Pylesystem: A Realtime Metadata Engine in Python

By Noah Gift
June 26, 2008 | Comments: 2

Last weekend I started an Open Source project, pylesystem, that scratched an itch I had about having having an up to date API to the filesystem on linux in Python. There are really a few different things going on in my prototype and my plans for the eventual direction of the project.

Part 1: Filesystem Events API
Currently I am using Pyinotify to only track deleted and created files. It is a very nice API and has support for both blocking and threaded events. I think adding asynchronous callbacks to the blocking API could be pretty cool.

I want to abstract this part of the API out, so that I also use the FSEvents API for OS X. My computer science professor friend Titus gave me a good link to an article on the FSEvents history. This is included at the bottom of the article.

The reason I want to abstract the Linux and OS X version into a common API is to make it easier to develop obviously, but also so that this events API can be used by other projects.

For example many WSGI frameworks watch events on a filesystem so they can plan on when to restart development server etc. I like the idea of going out of my way slightly to help be a good citizen to the WSGI Web development community. I will probably add some hooks so that it can restart apache with a flag, as I often develop with mod_wsgi and Apache from start to finish.

Part 2: Writing metadata to a database
I am using the pathname currently as the primary key to the database. I am also doing a really stupid brute force algorithm. I dump the database table completely each time the daemon stops, and make it reindex the whole file system again.

I plan on writing some clever updating algorithm at some point, but for now this brute force technique is ok. I am also using SQLite, because it is embedded with Python 2.5. As Mike Bayer points out, the write performance is a bit slow, so maybe I will document an easy way to use Postgres or MySQL as well.

Part 3: High Level Query Language To Perform Work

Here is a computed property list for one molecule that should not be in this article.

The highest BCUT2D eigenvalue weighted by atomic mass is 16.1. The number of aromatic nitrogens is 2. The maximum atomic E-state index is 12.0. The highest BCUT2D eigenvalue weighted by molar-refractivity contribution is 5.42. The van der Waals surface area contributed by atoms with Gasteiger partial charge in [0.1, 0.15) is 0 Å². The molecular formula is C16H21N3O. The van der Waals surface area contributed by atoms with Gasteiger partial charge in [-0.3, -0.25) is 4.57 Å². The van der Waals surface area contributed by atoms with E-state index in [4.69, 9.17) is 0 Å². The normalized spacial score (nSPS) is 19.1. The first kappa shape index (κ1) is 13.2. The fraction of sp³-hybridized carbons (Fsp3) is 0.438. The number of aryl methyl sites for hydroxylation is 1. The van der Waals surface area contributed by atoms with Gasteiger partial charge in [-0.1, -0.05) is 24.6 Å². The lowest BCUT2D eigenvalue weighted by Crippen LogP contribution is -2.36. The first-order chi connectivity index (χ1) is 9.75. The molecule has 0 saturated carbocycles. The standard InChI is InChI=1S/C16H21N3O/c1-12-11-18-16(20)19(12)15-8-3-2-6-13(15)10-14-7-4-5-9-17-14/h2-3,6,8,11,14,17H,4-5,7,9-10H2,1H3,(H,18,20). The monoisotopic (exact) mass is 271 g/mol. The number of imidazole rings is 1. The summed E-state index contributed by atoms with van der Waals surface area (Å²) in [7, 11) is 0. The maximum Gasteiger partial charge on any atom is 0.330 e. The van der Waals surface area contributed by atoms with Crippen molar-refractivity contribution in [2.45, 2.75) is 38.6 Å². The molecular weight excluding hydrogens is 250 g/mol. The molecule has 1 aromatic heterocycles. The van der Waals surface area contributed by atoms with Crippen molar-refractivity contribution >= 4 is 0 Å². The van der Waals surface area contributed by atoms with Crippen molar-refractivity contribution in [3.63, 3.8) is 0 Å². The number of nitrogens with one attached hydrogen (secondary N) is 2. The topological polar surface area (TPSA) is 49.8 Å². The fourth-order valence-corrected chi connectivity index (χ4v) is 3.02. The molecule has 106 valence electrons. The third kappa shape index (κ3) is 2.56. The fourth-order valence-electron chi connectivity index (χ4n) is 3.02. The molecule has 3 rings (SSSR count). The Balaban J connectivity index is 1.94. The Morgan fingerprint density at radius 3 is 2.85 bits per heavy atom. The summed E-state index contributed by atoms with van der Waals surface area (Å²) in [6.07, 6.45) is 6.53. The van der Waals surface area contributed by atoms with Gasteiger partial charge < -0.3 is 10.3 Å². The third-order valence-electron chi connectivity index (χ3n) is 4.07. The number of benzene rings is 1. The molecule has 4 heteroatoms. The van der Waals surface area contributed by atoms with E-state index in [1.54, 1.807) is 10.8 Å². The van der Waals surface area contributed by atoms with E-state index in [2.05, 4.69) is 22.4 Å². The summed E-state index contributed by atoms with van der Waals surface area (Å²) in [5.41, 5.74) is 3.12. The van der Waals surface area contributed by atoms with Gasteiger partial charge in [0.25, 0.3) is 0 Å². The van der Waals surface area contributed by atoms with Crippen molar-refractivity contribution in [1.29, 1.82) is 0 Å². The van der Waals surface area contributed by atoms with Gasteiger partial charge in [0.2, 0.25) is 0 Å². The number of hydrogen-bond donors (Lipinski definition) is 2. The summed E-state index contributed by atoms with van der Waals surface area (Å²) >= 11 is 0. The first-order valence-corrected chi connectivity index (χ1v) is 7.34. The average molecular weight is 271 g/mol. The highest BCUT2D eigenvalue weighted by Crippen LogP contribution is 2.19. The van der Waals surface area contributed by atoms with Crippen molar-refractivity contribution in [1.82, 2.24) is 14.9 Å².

I am next going to implement a high level DSL to do fancy stuff with SQLAlchemy queries. On such query could be, "Hey, find me all of the mp3 files after Jan 2008, process them into WAV files, and then move them to another volume".

This can happen fairly quickly as the filesystem was already walked once, and the database is always fresh with the new changes to pathnames and metadata. This could be a massive improvement in speed for people that need to move data around all the time.

Part 4: Visualizing the Metadata
I am going to throw a web interface on top with Pylons and some fancy JQuery, as well as a future pure Objective C/Cocoa interface.

Part 5: Tapping into Future APIs

I also hope that this environment will work as a platform for future projects.

Where I go from here

Thanks to SQLAlchemy and Pyinotify, this was pretty easy to write. Mike Bayer also fixed some of my ugly code as well. Hopefully I will get some time this month to clean this up into a regular alpha release. I need to make it into a command line tool, get supervisor tested and working as the preferred daemon management tool, and also I need get the basic DSL thought out.

Any ideas? Want to help? Shoot me an email.

References

NoahGift.com

Pylesystem
Pylesystem Python Repository Page


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2 Comments

Nice work Noah,

In fact, I wrote something VERY similar about 3 months ago, but I will probably switch over to using yours.

-chris

Have you seen this critique of pyinotify?

http://www.serpentine.com/blog/2008/01/04/why-you-should-not-use-pyinotify/

Bryan is a kernel hacker, so I believe him when he says something like this is not implemented very well.

Other than that, I'd like to work on pyinotify compatible with the relevant OS X/Windows API's.

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